Ever Ate An Heirloom?
Heirlooms are precious things. They are passed down through generations. In the vegetable world, an heirloom is one that has kept it’s traits through generations of open pollination versus through grafts and cuttings of other vegetables. Heirloom varieties such as tomatoes for example, were commonly grown in earlier periods of human history. Those varieties are not part of modern, large scale agrigulture which supplies the food generally found in grocery stores. Today’s tomatoes are bred for their productivity, and ability to stand up to processing or resist pesticides.
The popularity of gowing heirloom varieties in home gardens has spread across North America and Europe over the last decade. Another heirloom vegetable is Rapini. Known as brocoli rabe, it is widely popular in Italian cuisine. Rapini has a pleasing bitter flavor often lacking in our American diet. In our greenhouse plot over at Nancy’s Garden here in Frisco, CO, we grew rapini with good success for our first crop. The leaves were abundant and we harvested them often as we waited for the crowns to develop.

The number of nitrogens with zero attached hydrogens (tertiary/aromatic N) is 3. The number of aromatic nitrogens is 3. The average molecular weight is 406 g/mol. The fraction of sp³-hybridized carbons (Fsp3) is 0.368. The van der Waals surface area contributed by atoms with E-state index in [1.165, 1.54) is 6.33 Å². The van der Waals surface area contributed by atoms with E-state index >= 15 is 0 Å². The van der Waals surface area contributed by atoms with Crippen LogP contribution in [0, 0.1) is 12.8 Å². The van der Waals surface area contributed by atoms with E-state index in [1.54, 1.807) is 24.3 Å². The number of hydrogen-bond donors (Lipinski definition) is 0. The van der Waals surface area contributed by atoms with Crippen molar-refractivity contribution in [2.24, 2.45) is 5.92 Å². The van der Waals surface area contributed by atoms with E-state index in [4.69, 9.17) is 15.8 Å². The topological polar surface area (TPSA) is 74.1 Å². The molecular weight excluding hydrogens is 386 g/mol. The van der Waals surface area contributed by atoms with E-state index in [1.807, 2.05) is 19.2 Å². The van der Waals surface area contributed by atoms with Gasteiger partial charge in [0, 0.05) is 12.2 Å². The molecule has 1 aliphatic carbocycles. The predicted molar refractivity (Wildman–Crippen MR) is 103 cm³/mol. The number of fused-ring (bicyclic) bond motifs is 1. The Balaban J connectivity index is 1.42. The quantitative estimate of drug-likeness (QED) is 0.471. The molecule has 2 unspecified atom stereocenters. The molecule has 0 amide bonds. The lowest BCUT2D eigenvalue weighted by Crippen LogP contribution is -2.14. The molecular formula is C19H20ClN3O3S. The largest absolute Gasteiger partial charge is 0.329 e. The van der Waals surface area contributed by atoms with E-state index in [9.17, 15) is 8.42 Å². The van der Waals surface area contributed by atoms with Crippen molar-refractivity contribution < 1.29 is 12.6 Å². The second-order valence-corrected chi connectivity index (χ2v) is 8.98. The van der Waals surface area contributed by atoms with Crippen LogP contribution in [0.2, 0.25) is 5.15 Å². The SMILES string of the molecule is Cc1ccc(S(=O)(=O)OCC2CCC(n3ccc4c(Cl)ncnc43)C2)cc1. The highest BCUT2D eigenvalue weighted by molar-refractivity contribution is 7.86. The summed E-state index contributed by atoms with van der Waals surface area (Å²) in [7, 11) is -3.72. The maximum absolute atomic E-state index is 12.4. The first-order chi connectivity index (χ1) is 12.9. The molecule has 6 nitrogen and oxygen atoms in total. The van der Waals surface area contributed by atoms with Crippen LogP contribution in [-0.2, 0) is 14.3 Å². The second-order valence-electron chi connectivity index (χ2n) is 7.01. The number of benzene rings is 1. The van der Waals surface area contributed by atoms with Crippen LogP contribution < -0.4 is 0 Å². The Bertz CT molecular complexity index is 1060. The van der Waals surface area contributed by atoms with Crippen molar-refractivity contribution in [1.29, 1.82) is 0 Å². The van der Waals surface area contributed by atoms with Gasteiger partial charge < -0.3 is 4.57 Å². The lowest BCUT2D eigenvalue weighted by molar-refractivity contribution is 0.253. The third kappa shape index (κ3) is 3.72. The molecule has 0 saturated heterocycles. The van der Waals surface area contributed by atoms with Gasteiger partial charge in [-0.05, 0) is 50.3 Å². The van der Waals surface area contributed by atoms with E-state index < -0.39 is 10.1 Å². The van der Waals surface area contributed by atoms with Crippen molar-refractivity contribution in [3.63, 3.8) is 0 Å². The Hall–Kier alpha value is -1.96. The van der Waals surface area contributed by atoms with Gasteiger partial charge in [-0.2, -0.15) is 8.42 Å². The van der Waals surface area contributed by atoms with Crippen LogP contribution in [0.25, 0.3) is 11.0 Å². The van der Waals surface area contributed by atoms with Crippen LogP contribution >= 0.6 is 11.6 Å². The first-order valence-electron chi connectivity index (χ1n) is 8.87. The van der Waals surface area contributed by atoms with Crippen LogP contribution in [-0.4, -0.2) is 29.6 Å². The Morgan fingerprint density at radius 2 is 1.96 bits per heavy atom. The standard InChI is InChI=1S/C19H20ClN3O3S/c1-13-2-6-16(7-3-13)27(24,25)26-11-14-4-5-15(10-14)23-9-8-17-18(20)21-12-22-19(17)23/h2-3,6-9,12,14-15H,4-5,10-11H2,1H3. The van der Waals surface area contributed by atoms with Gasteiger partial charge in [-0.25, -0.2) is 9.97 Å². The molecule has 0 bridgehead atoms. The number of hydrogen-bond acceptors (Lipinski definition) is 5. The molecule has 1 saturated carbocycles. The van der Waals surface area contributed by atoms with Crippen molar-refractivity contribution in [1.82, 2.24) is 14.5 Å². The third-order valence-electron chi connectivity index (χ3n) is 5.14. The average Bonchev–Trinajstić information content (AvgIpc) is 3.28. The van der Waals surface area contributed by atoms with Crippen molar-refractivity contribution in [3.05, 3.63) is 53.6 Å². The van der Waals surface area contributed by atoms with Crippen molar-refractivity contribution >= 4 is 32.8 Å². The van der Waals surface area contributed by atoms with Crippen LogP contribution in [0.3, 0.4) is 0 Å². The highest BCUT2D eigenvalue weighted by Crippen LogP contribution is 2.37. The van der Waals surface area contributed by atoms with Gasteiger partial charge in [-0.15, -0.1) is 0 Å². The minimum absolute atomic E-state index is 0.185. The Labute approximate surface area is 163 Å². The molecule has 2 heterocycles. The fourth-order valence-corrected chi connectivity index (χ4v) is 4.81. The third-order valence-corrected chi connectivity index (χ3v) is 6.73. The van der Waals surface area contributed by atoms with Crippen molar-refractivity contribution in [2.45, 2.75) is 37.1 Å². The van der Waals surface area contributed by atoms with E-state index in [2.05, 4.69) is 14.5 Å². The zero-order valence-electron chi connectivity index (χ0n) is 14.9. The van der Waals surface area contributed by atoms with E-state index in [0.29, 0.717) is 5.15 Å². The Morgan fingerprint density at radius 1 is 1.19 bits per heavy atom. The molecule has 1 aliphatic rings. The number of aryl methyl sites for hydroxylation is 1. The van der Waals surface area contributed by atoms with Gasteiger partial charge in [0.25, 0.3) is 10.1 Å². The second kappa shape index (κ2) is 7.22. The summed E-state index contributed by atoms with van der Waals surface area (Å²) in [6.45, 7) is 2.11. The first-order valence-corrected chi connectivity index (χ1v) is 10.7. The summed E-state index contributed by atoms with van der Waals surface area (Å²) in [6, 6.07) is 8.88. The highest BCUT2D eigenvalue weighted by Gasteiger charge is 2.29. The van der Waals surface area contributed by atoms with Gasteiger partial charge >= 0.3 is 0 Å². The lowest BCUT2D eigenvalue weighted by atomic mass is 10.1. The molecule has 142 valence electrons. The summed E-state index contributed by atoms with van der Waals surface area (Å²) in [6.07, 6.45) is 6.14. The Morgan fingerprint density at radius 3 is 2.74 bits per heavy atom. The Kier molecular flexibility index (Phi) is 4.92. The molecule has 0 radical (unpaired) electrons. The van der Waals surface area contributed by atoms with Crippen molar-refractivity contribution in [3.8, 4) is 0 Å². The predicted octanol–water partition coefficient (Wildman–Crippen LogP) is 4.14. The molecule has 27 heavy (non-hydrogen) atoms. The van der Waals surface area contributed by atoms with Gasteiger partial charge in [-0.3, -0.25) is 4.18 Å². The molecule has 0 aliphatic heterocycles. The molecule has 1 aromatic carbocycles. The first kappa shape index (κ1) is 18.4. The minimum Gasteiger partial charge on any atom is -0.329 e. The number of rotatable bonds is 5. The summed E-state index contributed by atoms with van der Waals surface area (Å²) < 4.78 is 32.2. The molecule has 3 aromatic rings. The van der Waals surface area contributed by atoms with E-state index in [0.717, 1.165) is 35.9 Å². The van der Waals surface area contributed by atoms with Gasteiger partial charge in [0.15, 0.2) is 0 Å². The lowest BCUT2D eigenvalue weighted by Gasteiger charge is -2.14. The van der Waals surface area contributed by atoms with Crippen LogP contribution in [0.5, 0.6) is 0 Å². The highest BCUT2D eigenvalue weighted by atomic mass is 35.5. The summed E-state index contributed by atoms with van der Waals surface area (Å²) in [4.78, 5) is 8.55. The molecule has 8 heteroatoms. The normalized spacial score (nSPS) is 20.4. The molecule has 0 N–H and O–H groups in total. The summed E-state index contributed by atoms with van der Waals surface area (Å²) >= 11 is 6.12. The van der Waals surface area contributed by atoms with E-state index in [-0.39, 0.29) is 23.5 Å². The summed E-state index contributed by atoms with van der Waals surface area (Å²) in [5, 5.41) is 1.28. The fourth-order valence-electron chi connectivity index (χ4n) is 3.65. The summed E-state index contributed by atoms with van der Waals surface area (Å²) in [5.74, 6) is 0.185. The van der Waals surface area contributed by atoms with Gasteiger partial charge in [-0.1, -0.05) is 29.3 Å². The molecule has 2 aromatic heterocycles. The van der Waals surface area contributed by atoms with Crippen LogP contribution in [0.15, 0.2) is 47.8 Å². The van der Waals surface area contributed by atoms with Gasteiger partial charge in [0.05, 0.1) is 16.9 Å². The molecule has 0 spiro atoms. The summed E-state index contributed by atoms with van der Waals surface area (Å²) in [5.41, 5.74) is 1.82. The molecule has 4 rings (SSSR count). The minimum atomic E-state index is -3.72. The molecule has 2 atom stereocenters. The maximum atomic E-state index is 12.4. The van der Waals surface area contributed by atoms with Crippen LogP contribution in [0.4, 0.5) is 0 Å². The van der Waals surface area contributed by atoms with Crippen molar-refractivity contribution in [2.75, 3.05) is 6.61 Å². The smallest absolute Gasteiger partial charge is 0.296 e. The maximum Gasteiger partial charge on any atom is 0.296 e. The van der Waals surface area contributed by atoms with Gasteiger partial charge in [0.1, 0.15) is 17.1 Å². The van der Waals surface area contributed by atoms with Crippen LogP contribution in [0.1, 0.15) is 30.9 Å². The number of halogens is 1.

The simplest way to prepare Rapini is the steam or blanch it first, then sautee it in olive oil with garlic. A sprinkle of crushed red pepper gives the dish some spice. I like to finish it off at the table with a healthy topping of ramano cheese. Italians often serve Rapini by itself as a side dish, cooked with canelinni beans as an entrée, or stirred into rissoto.
Potoatoes are another heirloom crop growing over at Nancy’s Garden. Plot holders Janet and John simply took some fingerling potatoes that had begun to sprout and buried them in one of the outdoor plots. Janet & John have been plot holders since the garden started in 2010. John said one of the
challenges that popped up in the greenhouse this year are voles. The voles eat the roots of the plants as well as the tops and can kill plants. Filling in their tunnels is one way to deter voles. Using mice traps is another way John controls the vole population.
Since the planting season started early this year, we have sown a second round of rapinin over at our plot. As the seedlings begin to break ground, the must be thinned out so they have room to grow and fully develop. It is a fun experience to grow edible crops. The heirloom varieties are espicially rewarding because they are often not availble in grocery stores.
Learn more Mediterranean cooking and enjoy the benefits of this renowned cuisine here: